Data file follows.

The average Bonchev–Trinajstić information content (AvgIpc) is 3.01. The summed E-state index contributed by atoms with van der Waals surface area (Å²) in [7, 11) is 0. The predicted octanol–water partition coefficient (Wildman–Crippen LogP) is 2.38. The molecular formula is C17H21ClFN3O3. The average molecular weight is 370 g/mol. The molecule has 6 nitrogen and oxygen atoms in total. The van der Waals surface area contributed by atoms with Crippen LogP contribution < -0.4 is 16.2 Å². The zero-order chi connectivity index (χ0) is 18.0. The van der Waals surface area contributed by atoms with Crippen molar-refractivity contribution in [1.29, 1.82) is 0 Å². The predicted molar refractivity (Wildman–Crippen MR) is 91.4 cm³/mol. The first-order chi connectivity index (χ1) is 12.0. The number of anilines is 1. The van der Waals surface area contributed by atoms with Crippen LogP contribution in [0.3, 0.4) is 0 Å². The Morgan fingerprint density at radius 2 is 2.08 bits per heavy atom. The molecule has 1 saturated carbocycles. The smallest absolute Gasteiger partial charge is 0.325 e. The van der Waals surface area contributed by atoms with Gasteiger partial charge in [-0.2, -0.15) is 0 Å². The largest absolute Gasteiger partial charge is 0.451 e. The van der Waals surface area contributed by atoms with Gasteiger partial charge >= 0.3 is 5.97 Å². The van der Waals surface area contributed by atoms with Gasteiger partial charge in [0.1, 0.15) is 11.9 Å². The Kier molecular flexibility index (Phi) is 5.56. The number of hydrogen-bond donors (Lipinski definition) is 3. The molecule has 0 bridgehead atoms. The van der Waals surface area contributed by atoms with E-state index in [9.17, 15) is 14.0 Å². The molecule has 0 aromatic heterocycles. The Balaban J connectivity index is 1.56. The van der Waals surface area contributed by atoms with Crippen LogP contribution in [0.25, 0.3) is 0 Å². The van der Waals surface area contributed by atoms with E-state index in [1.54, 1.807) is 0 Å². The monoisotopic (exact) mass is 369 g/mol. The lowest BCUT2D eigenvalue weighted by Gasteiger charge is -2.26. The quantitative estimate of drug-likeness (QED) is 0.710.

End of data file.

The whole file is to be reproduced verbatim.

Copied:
The average Bonchev–Trinajstić information content (AvgIpc) is 3.01. The summed E-state index contributed by atoms with van der Waals surface area (Å²) in [7, 11) is 0. The predicted octanol–water partition coefficient (Wildman–Crippen LogP) is 2.38. The molecular formula is C17H21ClFN3O3. The average molecular weight is 370 g/mol. The molecule has 6 nitrogen and oxygen atoms in total. The van der Waals surface area contributed by atoms with Crippen LogP contribution < -0.4 is 16.2 Å². The zero-order chi connectivity index (χ0) is 18.0. The van der Waals surface area contributed by atoms with Crippen molar-refractivity contribution in [1.29, 1.82) is 0 Å². The predicted molar refractivity (Wildman–Crippen MR) is 91.4 cm³/mol. The first-order chi connectivity index (χ1) is 12.0. The number of anilines is 1. The van der Waals surface area contributed by atoms with Crippen LogP contribution in [0.3, 0.4) is 0 Å². The Morgan fingerprint density at radius 2 is 2.08 bits per heavy atom. The molecule has 1 saturated carbocycles. The smallest absolute Gasteiger partial charge is 0.325 e. The van der Waals surface area contributed by atoms with Gasteiger partial charge in [-0.2, -0.15) is 0 Å². The largest absolute Gasteiger partial charge is 0.451 e. The van der Waals surface area contributed by atoms with Gasteiger partial charge >= 0.3 is 5.97 Å². The van der Waals surface area contributed by atoms with Gasteiger partial charge in [0.1, 0.15) is 11.9 Å². The Kier molecular flexibility index (Phi) is 5.56. The number of hydrogen-bond donors (Lipinski definition) is 3. The molecule has 0 bridgehead atoms. The van der Waals surface area contributed by atoms with E-state index in [9.17, 15) is 14.0 Å². The molecule has 0 aromatic heterocycles. The Balaban J connectivity index is 1.56. The van der Waals surface area contributed by atoms with Crippen LogP contribution in [0.25, 0.3) is 0 Å². The van der Waals surface area contributed by atoms with E-state index in [1.54, 1.807) is 0 Å². The monoisotopic (exact) mass is 369 g/mol. The lowest BCUT2D eigenvalue weighted by Gasteiger charge is -2.26. The quantitative estimate of drug-likeness (QED) is 0.710.